shot-peened specimen and the HIP-HT + shot-shot-peened specimen showed almost similar kpvalues at 650 °C (0.4 × 10−9mg2/cm4s). At 800 °C,

the kpvalues were almost two to three orders of magnitude larger than

that of 650 °C. Similarly, the as-built specimen had the highest kpvalue

(2.7 × 10−7mg2/cm4s), while the HIP-HT + shot-peened specimen had the lowest kpvalue (0.7 × 10−7mg2/cm4s). The kpvalues obtained

in the present study were in agreement with the kpvalues obtained in

the literature, where wrought and EB-PBF-built Alloy 718 were studied

-39

-815

-197

-622

-229

-851

-113

-229

-1200

-1000

-800

-600

-400

-200

0

200

Residual stress

(MPa)

Axial

Tangential

Axial stress

Tangential stress

Tangential stress

Axial stress

Area of intresset

for stress analysis

As-built Shot-peened HIP-HT

+ shot-peened

T

ensile

Com

pressive

HIP-HT

Build direction

Fig. 12. The residual stress (axial and tangential) values of the specimens before and after post treatments measured using the sin2ψ method.

0 0.01 0.02 0.03 0.04 0.05 0.06 0 24 48 72 96 120 144 168 W eig ht g ain (mg /cm 2) Time (h) As-manufactured Shot peened HIP-HT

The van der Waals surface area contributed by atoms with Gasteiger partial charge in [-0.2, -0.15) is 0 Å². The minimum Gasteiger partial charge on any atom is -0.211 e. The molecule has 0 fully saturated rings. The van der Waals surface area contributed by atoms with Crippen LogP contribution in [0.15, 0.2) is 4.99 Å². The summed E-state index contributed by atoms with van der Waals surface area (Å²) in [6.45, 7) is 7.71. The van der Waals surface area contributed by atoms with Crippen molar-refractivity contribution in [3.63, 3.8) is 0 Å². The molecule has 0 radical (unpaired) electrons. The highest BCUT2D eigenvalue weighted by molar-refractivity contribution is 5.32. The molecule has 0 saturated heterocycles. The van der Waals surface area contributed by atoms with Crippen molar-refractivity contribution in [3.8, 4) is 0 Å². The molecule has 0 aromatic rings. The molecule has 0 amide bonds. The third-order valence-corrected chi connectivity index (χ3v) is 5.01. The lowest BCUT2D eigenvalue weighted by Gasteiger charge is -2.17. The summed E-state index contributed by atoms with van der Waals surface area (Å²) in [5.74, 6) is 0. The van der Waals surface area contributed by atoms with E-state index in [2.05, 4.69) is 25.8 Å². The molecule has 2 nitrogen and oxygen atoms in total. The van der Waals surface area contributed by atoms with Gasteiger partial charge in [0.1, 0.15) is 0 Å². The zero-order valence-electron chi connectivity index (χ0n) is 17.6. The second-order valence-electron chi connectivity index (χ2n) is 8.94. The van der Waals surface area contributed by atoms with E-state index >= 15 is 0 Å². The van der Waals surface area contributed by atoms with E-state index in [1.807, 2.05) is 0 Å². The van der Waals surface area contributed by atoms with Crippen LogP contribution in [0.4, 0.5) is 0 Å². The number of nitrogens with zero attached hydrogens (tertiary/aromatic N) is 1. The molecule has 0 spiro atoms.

HIP-HT + shot peened

0 0.1 0.2 0.3 0.4 0.5 0.6 0 24 48 72 96 120 144 168 W eig ht g ain (mg /cm 2) Time (h) As-manufactured Shot peened HIP-HT

HIP-HT + shot peened

y = 0.000007x + 0.000015 R² = 0.993573 y = 0.000004x + 0.000021 R² = 0.948437 y = 0.000002x + 0.000005 R² = 0.973801 y = 0.000004x - 0.000008 R² = 0.994220 0 0.0001 0.0002 0.0003 0.0004 0.0005 0.0006 0.0007 0 10 20 30 40 50 60 W eig ht g ain (mg 2/cm 4) Time (104sec.) As-manufactured Shot peened HIP-HT

HIP-HT + shot peened

y = 0.002730x + 0.003001 R² = 0.993714 y = 0.001288x + 0.000863 R² = 0.996159 y = 0.001546x + 0.008966 R² = 0.928119 y = 0.000672x - 0.000456 R² = 0.997488 0 0.05 0.1 0.15 0.2 0 10 20 30 40 50 60 W eig ht g ain (mg 2/cm 4) Time (104sec.) As-manufactured Shot peened HIP-HT

HIP-HT + shot peened

As-built As-built

As-built As-built